Back to School During a Pandemic: Risks, Considerations and Best Practices for Employers
As employers continue to adapt their employees’ working arrangements amid the ongoing COVID-19 pandemic, a new challenge has arisen as they must consider the implications of the unprecedented and varied manner in which employees’ children will be returning to school for the 2020-2021 school year.
In this seventh post of our blog series, Return to Work Case Studies from the Front Lines, we draw from our experiences working with employers “on the ground” to provide practical insights for organizations regarding the risks, considerations, and best practices for addressing the implications of “back to school” in the COVID-19 context. Although some school boards’ back to school plans are still in flux, it is crucial to note that many Ontario school boards have required parents to decide whether their children will attend school in person (whether full-time or part-time) or learn entirely remotely this school year, and many of these deadlines have already passed. Moreover, many Ontario school boards will permit parents to subsequently change their decision, but students may only swap between in-person and online learning on certain dates (“entry points”) and/or when there are sufficient spaces available, which can vary by school board.
While this case study is largely based on a real-world situation with which we recently assisted a client, we have also extrapolated how the situation may play out this Fall, to illustrate the obstacles that employers may encounter going forward and how they can be overcome. As usual, the details of the scenario have been adapted and anonymized.
- A medium-sized professional services firm (the “Employer”) was situated in a location where the children of its employees attend the schools of one of two school boards (the “School Boards”).
- Both School Boards would allow elementary students to attend school in person five full days a week or attend entirely remotely, while secondary students must either learn remotely or alternate between in-person and remote learning each day.
- Both School Boards required parents to decide whether their children would learn remotely or with full/partial in-person attendance by certain dates in mid August (the “Deadlines”). Both School Boards permitted parents to change their decisions regarding whether their children will attend school in person or not after the Deadlines, but each had different entry points when the children are actually permitted to switch their manner of attendance, which were generally a few months later.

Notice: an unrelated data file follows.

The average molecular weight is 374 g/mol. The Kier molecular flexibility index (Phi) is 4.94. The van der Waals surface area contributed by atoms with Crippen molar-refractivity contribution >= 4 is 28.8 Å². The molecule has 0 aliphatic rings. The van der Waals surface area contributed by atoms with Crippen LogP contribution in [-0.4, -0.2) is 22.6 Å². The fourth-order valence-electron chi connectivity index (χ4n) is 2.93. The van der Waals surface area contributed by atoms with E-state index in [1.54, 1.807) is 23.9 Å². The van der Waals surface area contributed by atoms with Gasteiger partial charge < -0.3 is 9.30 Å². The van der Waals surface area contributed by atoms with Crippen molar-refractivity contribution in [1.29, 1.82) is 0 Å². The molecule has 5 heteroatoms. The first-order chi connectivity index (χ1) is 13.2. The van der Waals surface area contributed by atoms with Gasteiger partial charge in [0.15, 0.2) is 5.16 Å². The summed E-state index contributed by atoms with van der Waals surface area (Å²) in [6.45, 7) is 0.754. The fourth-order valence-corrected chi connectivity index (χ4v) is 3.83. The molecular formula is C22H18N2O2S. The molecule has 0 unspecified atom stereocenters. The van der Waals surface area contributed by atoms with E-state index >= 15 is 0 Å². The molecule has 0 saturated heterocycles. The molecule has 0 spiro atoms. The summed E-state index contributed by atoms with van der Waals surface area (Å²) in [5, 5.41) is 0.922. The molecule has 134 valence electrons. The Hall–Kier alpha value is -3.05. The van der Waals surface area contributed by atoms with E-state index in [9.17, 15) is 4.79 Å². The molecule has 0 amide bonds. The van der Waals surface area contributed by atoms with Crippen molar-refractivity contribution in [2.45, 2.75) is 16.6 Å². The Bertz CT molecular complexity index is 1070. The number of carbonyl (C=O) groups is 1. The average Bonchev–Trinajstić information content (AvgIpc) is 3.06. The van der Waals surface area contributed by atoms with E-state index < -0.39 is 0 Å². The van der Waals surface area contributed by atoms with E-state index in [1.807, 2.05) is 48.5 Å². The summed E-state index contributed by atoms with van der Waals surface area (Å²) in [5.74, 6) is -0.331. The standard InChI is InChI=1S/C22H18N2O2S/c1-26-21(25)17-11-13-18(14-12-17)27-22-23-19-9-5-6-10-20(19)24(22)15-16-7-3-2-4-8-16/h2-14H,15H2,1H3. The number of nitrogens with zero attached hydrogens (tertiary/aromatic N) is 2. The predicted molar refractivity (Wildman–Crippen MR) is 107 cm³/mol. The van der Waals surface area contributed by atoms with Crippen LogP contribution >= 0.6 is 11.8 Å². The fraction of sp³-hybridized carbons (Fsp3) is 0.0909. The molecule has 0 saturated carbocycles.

- Most of the Employer’s employees (the “Employees”) had been working from home since March due to the pandemic.
- The Employer wanted as many Employees to return to working in the office as possible, because their work required a high level of collaboration that was not easily achieved through remote working arrangements. However, the Employer was also aware that some Employees may not want to have their children attend school in person, and that they may prefer to work from home as a result.
- The Employer decided in mid August that it would implement a policy requiring all employees without children to return to working in the office and encouraging employees with children to work in the office but making it voluntary. Fortunately, the Employer reached out to us for legal advice before communicating and implementing this policy.
- We advised the Employer that treating employees differently based on whether or not they have children generally constitutes discrimination on the basis of family status where that differential treatment is not for the purposes of accommodating limitations arising from a protected ground under the Human Rights Code [Code]. Accordingly, the Employer decided to implement a policy requiring all employees to return to working in the office, subject to any valid accommodation needs.
- After implementing the policy, the then realized that the Deadlines of both School Boards had passed, and that several Employees had elected to have their children engage in remote learning only, including an employee named Karla, and some requested to continue working from home as an accommodation.
- The Employer then reached out to us for further guidance. We advised the employer that they were obligated to accommodate limitations on employees’ ability to perform their duties arising from the protected ground of family status, up to the point of undue hardship. We advised that accommodations must be determined on a case by case basis, but that generally they would be obligated to accommodate employees who needed to remain home to meet their caregiving obligations as a parent, such as when a young child is learning remotely and no one else can watch the child during the school day. Whether an employee’s caregiving obligations require them to stay home with a child depends on their age. Those caregiving obligations require parents to care for most elementary-aged children, while most secondary-aged children would not require adult supervision, subject to extenuating circumstances (e.g. a special needs child who cannot be home alone).